Avi Shlaim is a fellow of St. Antony’s College and a professor of international relations at the University of Oxford. He was born in Baghdad on October 31, 1945, and grew up in Israel, where he did national service in 1964-66. He read history at Cambridge University in Britain, and has remained in that country ever since, holding dual Israeli and British citizenship. Professor Shlaim is the author of numerous books, most notably The Iron Wall: Israel and the Arab World, and is a regular contributor to The Guardian, the leading liberal British broadsheet. He is widely regarded as one of the world’s leading authorities on the Israeli-Arab conflict…

Recently the Canadian anticonsumerism magazine Adbusters created an uproar when it pointed out that most of the intellectual architects of the Iraq war were Jewish, with a history of pro-Israel activity. Daniel Pipes, a Zionist militant and one of the “outed” neocons, said the article was absurd “because of the implication that religion defines politics.” Pipes himself has campaigned for years to have American Muslims put under government surveillance because of their religion, saying that within the United States “all Muslims, unfortunately, are suspect.” Do you think it is right that Jewish–and Muslim, for that matter–policy-makers and intellectuals should be held to account if there is a suspicion of dual loyalty, or do you think the horrors of the Nazi Holocaust should give Jewish groups and individuals a degree of absolution from such charges?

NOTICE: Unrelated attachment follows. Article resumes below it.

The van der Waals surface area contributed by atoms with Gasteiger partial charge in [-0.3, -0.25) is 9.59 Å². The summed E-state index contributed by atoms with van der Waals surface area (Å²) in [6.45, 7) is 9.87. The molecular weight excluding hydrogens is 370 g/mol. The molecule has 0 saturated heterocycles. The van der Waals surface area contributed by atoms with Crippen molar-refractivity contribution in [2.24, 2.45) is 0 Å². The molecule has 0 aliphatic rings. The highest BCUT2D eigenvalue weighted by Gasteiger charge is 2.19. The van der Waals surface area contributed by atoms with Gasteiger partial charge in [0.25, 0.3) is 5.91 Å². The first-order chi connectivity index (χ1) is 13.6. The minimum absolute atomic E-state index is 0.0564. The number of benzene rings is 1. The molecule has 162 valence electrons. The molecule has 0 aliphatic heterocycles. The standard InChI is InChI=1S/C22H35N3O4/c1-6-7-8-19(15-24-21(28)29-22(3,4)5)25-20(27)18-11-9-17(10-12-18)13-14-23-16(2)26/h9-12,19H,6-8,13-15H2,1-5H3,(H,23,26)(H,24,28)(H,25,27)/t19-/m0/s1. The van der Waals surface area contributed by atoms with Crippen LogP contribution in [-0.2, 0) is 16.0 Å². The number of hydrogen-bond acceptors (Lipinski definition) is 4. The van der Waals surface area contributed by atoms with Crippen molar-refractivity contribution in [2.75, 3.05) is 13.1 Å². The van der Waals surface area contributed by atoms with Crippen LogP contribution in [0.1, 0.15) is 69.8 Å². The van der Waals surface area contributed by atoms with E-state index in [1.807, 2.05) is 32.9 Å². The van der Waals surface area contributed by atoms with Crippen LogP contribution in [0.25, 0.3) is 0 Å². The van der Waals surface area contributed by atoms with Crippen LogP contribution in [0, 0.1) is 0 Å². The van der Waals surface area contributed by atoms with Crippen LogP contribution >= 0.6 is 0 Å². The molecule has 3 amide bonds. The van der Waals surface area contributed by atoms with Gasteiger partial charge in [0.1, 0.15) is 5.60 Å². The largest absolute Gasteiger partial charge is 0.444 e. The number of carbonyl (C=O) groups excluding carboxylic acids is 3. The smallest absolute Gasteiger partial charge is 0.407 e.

I think it is inaccurate to claim that American Jews were the principal force behind the war in Iraq. It is true that some of the neoconservatives happen to be Jewish, but not all of them. Vice President Cheney and Defense Secretary Rumsfeld are not. I would divide the proponents of the Iraq war into two groups: One would be the Jewish neoconservatives to whom the security of Israel is paramount–their thinking was that by destroying the Baath regime in Baghdad they would cut off a major source of support for Palestinian militants and create a new environment that would be much more conducive to peace between Israel and the Palestinians on Israel’s terms. The other group, led by Cheney and Rumsfeld, I would label the American nationalists, who after 9/11 felt that a very strong response was called for; they wanted to use US military power to strike at America’s opponents. The nationalists wanted to assert American supremacy and insure American domination globally, and in the Middle East in particular. So there are two agendas here: the nationalists’ and the Jewish neocons’. Both nationalists and Jewish neocons support Israel’s occupation of the West Bank. One can argue that the occupation of the West Bank is in Israel’s interest; but no logical argument has ever been made that the occupation serves any American interest. My conclusion is that the neocon agenda for the new Middle East incorporates a right-wing Likud agenda, and the link with Israel deepens hostility to American actions in Iraq.

Daniel Pipes is also the founder of Campus Watch (accused by some of modern-day McCarthyism), which monitors and exposes Middle East academics for alleged anti-Israel activity. Recently he and his friends have managed to get a bill proposed in Congress that would prohibit government funds from university programs critical of American and Israeli policies in the Middle East. Can you see the range of academic debate available on Middle Eastern studies dramatically contracting in the near future?..


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